The Readout Damian Garde

What to watch for in the new biotech quarter

New year, new quarter. So STAT’s Adam Feuerstein has again compiled a rundown of biotech developments expected to move stocks in the first quarter.

Top of mind, of course, is Biogen. The company told investors that it will file a submission to the FDA for its Alzheimer’s drug aducanumab in early 2020, which sure sounds like the first quarter. There's plenty of action to be on the lookout for beyond that, though: A February inter partes review for Mylan, Phase 3 NASH drug results from France’s Genfit, an FDA decision on Aimmune’s peanut allergy drug Palforzia, and lots more. 

Read more.

Sometimes, biotech investors just don’t understand

When Intrexon went public in 2013, the shares popped 55% to $25 on the first day of trading. This wasn't just because the company aimed to use its gene-editing technology in everything from crops to health care, but also because its founder and CEO, the billionaire Randal Kirk, had sold his previous companies for big premiums.

Yesterday, with shares trading at a third of the IPO price, the company said it will change its name to Precigen and that Kirk would retire as CEO, becoming executive chairman. Under new CEO Helen Sabzevari, the company will focus on developing drugs.

Kirk told STAT’s Matthew Herper that Intrexon’s board felt that the presence of other assets was keeping health-care-focused investors away.

“Technically and scientifically, I’m still excited,” Kirk said. But he said that at the time of Intrexon’s IPO, he didn’t realize the degree to which health care investors just wouldn’t want to own a company that is also gene-editing mosquitoes. “I would have done those as private companies to begin with if I knew then what I know now,” he said.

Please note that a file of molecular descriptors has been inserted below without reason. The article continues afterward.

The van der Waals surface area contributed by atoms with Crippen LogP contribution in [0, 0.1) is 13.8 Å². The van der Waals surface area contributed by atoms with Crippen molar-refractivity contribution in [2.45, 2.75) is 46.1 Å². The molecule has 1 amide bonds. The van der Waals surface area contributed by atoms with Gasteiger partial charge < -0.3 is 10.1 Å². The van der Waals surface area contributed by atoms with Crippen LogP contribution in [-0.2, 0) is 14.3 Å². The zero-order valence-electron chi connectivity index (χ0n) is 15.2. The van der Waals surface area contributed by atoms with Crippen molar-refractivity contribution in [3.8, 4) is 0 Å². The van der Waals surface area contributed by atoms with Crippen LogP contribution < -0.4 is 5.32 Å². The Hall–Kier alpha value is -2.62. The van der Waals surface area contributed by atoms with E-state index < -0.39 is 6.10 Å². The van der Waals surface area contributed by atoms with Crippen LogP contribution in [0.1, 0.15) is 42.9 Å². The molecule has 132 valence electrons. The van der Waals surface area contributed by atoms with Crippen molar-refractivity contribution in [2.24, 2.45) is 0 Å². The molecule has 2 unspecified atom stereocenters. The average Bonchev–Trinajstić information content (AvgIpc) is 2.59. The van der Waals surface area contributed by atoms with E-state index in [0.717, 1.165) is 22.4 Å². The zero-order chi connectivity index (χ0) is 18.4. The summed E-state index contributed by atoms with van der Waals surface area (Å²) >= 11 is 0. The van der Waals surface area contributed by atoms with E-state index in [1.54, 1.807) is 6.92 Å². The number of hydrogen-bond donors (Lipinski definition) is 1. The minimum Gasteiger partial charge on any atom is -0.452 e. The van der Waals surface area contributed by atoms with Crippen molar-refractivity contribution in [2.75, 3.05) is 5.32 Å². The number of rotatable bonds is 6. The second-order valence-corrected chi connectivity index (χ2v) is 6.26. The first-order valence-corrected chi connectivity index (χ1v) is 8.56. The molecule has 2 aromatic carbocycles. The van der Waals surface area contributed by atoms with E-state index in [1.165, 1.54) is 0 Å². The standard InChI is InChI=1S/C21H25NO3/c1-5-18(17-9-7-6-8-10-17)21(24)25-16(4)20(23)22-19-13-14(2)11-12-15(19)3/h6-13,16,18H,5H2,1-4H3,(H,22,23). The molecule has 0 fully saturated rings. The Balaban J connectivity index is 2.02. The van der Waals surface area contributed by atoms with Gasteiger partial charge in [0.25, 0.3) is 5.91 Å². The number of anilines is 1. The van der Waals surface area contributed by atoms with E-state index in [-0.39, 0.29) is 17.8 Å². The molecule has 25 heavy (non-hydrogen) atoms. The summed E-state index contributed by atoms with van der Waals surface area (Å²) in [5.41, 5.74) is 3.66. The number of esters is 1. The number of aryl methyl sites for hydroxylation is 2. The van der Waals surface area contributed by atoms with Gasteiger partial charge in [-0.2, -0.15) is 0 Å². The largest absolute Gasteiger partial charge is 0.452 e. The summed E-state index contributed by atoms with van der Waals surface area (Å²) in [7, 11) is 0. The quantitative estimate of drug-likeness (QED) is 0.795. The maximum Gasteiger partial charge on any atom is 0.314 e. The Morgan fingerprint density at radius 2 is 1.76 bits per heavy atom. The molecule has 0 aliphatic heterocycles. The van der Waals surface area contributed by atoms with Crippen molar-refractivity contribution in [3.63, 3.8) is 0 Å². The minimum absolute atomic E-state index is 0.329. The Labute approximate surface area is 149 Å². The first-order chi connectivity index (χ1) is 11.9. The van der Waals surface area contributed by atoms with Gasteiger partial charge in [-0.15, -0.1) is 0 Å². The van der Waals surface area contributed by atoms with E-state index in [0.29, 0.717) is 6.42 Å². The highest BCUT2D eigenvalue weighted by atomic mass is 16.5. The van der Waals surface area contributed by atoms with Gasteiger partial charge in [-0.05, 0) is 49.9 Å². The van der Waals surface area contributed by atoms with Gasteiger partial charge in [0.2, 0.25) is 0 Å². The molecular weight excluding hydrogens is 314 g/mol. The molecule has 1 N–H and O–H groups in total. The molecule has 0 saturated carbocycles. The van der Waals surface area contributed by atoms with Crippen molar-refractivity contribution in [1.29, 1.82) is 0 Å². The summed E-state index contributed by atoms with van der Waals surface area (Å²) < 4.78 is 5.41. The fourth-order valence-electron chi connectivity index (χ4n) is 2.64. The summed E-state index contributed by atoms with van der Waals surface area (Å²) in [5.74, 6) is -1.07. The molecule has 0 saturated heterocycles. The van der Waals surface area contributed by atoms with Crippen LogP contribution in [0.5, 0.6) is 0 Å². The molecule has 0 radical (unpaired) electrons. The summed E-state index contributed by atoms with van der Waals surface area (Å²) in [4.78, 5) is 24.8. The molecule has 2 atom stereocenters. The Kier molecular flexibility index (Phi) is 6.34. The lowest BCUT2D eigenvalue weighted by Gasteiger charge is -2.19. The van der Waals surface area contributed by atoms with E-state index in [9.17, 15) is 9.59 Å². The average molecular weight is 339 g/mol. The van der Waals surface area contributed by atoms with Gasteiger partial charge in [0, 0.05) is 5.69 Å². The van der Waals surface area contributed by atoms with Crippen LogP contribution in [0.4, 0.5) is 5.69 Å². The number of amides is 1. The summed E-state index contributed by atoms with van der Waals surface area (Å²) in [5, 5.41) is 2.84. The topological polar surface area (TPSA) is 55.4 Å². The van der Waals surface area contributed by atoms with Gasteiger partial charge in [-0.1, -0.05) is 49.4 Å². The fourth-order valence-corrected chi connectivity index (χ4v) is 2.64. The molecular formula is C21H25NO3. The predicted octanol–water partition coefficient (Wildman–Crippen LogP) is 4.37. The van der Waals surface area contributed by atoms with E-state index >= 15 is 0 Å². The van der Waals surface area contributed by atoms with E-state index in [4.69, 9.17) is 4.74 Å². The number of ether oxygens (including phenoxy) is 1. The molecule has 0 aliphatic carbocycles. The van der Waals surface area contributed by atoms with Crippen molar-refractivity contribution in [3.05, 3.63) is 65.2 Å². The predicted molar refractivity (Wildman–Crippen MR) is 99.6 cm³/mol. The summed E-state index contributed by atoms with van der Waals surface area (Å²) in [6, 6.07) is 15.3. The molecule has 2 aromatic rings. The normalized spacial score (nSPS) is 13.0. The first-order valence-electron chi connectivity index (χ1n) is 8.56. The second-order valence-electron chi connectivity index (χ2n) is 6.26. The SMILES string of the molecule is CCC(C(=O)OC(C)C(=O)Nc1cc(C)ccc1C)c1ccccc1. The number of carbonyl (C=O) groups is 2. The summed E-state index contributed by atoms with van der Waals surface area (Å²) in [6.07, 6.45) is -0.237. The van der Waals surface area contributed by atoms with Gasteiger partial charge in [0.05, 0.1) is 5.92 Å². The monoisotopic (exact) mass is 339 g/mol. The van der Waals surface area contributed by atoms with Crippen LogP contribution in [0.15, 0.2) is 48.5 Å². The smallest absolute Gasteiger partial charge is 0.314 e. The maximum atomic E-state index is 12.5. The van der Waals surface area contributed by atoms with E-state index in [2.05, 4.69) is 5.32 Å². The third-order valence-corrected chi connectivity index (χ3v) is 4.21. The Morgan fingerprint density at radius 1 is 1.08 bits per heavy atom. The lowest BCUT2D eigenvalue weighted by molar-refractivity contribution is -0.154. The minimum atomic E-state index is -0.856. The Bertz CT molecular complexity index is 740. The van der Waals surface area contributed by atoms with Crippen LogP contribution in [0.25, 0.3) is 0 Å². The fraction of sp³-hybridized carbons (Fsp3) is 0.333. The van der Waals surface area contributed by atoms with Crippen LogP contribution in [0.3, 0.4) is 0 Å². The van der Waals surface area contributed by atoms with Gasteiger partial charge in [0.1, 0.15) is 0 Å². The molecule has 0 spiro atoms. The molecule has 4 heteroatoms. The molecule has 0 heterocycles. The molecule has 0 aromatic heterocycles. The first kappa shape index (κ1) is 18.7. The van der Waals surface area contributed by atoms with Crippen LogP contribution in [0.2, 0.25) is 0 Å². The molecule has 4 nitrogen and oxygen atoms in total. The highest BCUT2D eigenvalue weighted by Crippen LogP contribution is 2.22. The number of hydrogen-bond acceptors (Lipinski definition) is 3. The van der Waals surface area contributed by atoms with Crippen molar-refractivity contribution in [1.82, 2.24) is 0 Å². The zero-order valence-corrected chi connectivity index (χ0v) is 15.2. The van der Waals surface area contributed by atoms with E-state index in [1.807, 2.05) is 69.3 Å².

Wave data underwhelms, and its stock tanks

Share of Wave Life Sciences were decimated yesterday, down 50%. The cause: Data from an early stage Huntington’s disease trial for its experimental antisense drug paled in comparison to the efficacy of a similar antisense drug from Roche and Ionis, as FierceBiotech points out.

Indeed, Jefferies analysts noted that Wave’s performance had an “encouraging efficacy signal,” but that it was “underwhelming; lower vs. competitor.” 

The disappointing outcome follows Wave's decision to ax its experimental Duchenne muscular dystrophy program just last month.

Illumina's $1.2 billion takeover torpedoed

Sequencing giant Illumina’s $1.2 billion takeover of its rival has been officially abandoned. Illumina said yesterday it will pay Menlo Park-based Pacific Biosciences a termination fee of $98 million.

Illumina faced substantial blowback from regulators ever since the merger was announced back in November 2018. The Federal Trade Commission moved to block the deal last month.

“When a monopolist buys a potential rival, it can harm competition,” the FTC said in a Dec. 17 statement. “These deals help monopolists maintain power. That’s why we’re challenging this acquisition.”

More reads

  • CRISPR babies scientist He Jiankui should not be villainized — or headed to prison. (STAT)
  • Carcinogen in heartburn drug may build during storage, lab finds. (Bloomberg)
  • An uncommon form of dementia hits at a younger age. Drug makers are searching for a treatment. (Boston Globe)

Thanks for reading! More next week,


Friday, January 3, 2020


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